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Announcing the 50th member of the j-list…

August 11th, 2010 | 2 Comments | Posted by in About us

In response to recent media lists that took an executive-led view on the movers and shakers in the media and journalism industries, Journalism.co.uk decided to compile its own list of digital media innovators and pioneers – the j-list.

As with all lists, it’s incredibly subjective and open to debate. To provoke discussion further we asked for nominations for the 50th member of the j-list and opened the selection process up with a poll.

More than 600 votes later, the winner is…

Tomáš Bella

Tomáš Bella was longtime editor-in-chief and deputy director of Sme.sk, the most popular news site in Slovak republic. He was the author of projects such as the first European newspaper-owned blogportal  (blog.sme.sk, 2004) and the first digg-like service (vybrali.sme.sk, 2006) that put the links to the competitors’ articles directly on the frontpage of major newspaper web.

In April 2010 he co-founded Prague-based new media consulting company NextBig.cz and is working on a payment system that will allow the access to all the premium content of major newspapers and TV stations with one payment – it will be launched in Central Europe in January 2011.

Tomáš, who received 15.78 per cent of the vote, was surprised and delighted to make the list, he told Journalism.co.uk.

Here’s how the rest of the voting went:

Those who received nominations and votes in the “other” category were: TechChuff, FleetStreetBlues, Kelly Fiveash, not on the wires, Niall Nash, Chris Lake/Econsultancy, Malcolm Coles, Patrick Smith, Dan Chung, John Paton, Nick MacGowan-Lowe, Keely Stocker, Turi Munthe, Nicolas Voisin, Steve O’Hear, Paul Waugh, Christian Payne and Oben Ozaydin.

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#jlist: Vote for your 50th member of the J-list

August 6th, 2010 | 13 Comments | Posted by in About us, Journalism

UPDATE – VOTING ON THIS POLL HAS NOW CLOSED

Yesterday Journalism.co.uk published our final list of 49 people that we consider to be innovators in their area of journalism or digital media. As with all lists, it’s incredibly subjective and open to debate – which is exactly what we wanted people to do.

We’ve had lots of suggestions for who else should be included. We’re listing them all below – remember, these are NOT Journalism.co.uk’s selections, they are from our readers.

Vote for your choice below – voting will close at 5:00pm on Tuesday 10 August.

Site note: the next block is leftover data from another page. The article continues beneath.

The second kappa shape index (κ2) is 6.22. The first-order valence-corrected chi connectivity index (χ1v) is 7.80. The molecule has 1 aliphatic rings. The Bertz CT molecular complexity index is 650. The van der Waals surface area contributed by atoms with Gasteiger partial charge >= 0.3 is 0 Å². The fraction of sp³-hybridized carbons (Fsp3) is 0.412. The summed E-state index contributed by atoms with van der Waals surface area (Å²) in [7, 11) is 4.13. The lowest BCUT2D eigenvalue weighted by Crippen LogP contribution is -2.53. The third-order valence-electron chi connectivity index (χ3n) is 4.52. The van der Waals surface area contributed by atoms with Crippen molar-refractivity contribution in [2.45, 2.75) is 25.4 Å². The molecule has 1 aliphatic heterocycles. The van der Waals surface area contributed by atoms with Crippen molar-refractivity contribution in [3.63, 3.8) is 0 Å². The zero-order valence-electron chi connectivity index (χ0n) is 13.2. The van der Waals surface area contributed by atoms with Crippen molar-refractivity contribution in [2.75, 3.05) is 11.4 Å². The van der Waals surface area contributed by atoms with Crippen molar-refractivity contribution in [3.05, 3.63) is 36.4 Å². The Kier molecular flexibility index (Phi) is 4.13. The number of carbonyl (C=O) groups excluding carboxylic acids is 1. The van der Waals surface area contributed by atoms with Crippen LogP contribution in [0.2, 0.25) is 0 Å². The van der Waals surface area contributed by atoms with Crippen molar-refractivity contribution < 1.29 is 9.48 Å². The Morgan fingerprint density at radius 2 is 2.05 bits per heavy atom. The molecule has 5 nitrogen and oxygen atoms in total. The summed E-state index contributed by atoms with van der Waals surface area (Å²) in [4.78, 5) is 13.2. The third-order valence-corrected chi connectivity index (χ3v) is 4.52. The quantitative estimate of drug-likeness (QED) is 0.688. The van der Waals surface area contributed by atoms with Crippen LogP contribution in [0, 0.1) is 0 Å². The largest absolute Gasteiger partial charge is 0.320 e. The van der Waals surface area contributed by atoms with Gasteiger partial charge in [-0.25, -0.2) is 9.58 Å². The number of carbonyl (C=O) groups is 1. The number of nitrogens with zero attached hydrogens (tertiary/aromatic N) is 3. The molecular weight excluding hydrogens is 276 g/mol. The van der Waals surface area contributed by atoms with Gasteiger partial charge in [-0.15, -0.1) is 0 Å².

See below the poll for descriptions of the candidates.


Mike Butcher - long-time journalist and blogger, taking industry titles online long before anyone else was publishing websites. Joined TechCrunch in 2007 and is now editor of TechCrunch, Europe.

Adam Westbrook – freelance multimedia journalist, nominated by Mike Butcher.

Deborah Bonello - now working for the Financial Times, Deborah Bonello founded the multimedia reporting project Mexicoreporter.com. Nominated by Mike Butcher.

Mike Magee - founder of the Register and technology news website the Inquirer. Nominated by @wegotblankets.

SOCHI project - Ambitious, crowd-funded project from photographer Rob Hornstra and writer/filmmaker Arnold van Bruggen to document the changes in the area around Sochi, where the Winter Olympics will take place in 2014, over five years. Nominated by Ann Laenan.

Mike Rawlins/Pits ‘n’ Pots – part of the team behind hyperlocal news site for Stoke with an emphasis on local politics. Nominated by Sam Freeman.

Natasha Loseva - Curator of internet projects at Russian news agency Ria Novosti. Nominated by colleague Valery Levchenko, who says: “Her innovative multimedia ways made @rianru the best source on Russia with UGC.”

Brian Farnham – editor-in-chief of US hyperlocal website Patch. Nominated by colleague Benji Feldheim for Patch’s rapid growth in websites.

Richard Wilson (a.k.a. @dontgetfooled) – Nominated by Naomi McAuliffe for “for his sterling work on Trafigura and Carter-Ruck, dodgy MPs, the ignored problems in Burundi and freedom of expression and libel”.

Emily Bell - former digital director at Guardian News and Media, Emily Bell will now lead the Tow Centre for Digital Journalism at Columbia Journalism School. Nominated by @balihar.

Ilicco Elia – head of consumer mobile at Thomson Reuters, nominated by Sarah Booker. Pushing innovation in social media and mobile media for news organisations.

Niall Hunt - Digital content strategy manager for CMP Medica with a history of innovation, including time at EMAP investigating new approaches to web journalism. Nominated by colleague Chris Chapman, who said: “leading a web revolution here, with amazing track record in online journalism”.

Guy Clapperton - freelance journalist, broadcaster and author (has also worked as a trainer for Journalism.co.uk in the past) – an expert in online branding and marketing for freelancers.